However, there are still technological limitations in cancer biomarker discovery. For example, several studies showed inconsistent biomarker sets for prostate cancer [9–11]. Lack of confirmation in various patients also poses a huge problem in the clinical application of mass spectrometry and microarray data to identifying disease-specific biomarkers [12, 13]. A potential strategy to solve the problem is to consider and combine the consistent results from multiple platforms, including proteomics and genomics analysis. Deng et al. reported a new statistics algorithm named link-test to screen prostate cancer biomarkers from both microarray and SELDI mass spectrometry data sets . The level of significance of the association between a microarray marker and a specific mass spectrum marker was determined by introducing background mass spectra distributions estimated by all human protein sequences in the SWISS-PROT database.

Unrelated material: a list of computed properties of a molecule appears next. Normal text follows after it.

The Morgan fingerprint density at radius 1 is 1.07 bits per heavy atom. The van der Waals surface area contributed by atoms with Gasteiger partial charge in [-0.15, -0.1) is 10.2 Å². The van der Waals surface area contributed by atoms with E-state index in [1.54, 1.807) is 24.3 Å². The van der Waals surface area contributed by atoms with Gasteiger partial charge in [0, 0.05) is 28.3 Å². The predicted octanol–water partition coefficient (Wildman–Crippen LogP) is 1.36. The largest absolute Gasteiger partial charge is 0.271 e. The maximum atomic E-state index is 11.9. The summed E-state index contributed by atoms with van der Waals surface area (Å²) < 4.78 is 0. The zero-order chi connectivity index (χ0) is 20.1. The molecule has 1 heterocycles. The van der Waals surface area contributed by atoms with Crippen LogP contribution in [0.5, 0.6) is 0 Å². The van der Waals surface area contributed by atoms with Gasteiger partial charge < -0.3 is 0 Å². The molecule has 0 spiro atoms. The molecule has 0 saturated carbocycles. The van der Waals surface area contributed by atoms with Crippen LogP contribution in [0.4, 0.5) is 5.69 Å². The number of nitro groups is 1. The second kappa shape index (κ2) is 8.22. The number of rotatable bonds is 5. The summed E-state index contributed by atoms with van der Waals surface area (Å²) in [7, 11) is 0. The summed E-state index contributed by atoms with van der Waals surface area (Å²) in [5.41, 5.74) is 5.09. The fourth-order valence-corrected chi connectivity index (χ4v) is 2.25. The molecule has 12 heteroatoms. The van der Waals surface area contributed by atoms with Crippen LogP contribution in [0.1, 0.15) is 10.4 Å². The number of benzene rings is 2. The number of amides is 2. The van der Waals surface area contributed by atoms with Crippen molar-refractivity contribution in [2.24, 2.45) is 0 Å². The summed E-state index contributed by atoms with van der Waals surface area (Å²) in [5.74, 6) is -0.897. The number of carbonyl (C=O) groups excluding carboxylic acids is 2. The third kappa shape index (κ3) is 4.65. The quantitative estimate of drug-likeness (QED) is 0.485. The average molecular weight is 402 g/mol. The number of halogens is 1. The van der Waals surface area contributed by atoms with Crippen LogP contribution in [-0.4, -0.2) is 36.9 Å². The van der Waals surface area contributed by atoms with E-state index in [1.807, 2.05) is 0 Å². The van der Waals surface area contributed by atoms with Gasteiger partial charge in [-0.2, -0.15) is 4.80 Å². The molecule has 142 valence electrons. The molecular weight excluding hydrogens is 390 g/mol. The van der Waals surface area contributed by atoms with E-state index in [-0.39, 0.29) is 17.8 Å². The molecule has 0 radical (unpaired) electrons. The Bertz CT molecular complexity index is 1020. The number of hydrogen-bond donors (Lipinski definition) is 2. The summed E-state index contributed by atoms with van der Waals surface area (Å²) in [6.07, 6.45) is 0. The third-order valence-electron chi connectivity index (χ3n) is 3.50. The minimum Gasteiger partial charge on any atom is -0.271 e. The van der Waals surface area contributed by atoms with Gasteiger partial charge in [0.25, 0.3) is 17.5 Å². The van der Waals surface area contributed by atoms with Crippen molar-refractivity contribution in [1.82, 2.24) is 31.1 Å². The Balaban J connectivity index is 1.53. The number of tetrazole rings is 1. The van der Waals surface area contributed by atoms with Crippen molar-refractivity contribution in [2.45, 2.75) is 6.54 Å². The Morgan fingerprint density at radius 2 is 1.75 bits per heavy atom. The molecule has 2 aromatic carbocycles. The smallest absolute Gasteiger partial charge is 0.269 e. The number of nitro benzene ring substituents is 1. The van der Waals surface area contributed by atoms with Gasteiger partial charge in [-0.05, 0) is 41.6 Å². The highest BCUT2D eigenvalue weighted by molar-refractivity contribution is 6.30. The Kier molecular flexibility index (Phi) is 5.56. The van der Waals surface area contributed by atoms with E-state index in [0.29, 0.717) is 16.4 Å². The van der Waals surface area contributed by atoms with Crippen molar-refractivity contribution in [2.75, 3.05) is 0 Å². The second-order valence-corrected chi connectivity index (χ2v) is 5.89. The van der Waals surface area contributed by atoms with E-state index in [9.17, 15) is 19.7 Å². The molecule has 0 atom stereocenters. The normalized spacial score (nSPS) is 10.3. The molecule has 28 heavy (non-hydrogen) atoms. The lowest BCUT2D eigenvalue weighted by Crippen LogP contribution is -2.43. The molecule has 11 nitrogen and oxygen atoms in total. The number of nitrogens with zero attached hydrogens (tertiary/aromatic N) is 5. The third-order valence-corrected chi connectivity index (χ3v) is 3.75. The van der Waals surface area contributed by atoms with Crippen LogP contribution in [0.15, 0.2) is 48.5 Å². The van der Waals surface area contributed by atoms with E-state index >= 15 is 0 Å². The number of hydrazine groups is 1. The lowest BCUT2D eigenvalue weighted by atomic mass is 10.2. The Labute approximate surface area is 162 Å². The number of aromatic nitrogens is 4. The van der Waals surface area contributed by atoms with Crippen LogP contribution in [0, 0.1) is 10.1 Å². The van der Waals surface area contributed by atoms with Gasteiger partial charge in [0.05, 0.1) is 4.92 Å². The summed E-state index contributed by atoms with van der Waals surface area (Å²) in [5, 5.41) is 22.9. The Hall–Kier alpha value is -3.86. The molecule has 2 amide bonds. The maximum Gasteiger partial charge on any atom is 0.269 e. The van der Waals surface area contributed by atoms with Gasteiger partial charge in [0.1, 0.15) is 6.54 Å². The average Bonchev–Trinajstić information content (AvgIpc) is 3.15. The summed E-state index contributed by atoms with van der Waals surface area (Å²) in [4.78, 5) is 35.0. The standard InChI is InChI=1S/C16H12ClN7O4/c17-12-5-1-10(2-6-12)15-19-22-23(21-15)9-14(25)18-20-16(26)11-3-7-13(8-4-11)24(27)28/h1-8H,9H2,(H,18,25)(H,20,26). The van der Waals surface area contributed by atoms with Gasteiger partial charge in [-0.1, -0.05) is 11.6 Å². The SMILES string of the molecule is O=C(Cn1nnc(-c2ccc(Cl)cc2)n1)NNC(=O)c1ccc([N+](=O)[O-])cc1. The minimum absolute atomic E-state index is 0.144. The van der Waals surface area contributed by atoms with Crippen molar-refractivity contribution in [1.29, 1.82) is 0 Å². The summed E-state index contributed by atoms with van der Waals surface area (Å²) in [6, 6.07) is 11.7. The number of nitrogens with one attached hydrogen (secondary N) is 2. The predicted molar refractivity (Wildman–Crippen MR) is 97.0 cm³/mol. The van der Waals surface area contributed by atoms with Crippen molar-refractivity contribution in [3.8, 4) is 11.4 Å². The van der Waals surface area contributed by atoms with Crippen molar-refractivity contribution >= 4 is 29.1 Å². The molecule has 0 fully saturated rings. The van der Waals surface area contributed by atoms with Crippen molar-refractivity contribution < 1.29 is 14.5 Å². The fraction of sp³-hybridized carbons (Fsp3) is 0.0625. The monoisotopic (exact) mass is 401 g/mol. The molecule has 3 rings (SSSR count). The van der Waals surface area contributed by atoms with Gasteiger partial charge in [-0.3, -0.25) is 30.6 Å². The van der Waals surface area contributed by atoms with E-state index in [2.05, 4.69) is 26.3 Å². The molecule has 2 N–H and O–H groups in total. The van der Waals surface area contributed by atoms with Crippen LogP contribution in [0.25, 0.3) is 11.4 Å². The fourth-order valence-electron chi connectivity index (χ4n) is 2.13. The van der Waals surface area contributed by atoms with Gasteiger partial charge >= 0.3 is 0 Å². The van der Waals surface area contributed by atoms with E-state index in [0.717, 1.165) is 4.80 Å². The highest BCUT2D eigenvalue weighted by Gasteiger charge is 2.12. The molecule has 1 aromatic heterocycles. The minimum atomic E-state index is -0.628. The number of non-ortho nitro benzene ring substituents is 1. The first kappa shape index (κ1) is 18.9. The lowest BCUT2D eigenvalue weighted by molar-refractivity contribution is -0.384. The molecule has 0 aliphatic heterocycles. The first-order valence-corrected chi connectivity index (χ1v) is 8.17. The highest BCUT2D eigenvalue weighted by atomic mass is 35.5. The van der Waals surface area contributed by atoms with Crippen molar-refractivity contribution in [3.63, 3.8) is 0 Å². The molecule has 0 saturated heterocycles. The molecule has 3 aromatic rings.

Cross-validation results showed high prediction accuracy using the identified biomarkers. The advantage of the multiple platform analyses is that the candidate biomarkers are identified by both mRNAs and protein products that reflect the expression levels of genes.
The purpose of this study was to prove the principle that it was possible to use the link-test to combine data from SELDI-TOF-MS and gene microarray analysis for biomarker discovery. Using this method, we identified a number of potential biomarkers for OS and further confirmed our findings by analyzing serum samples from patients with OS.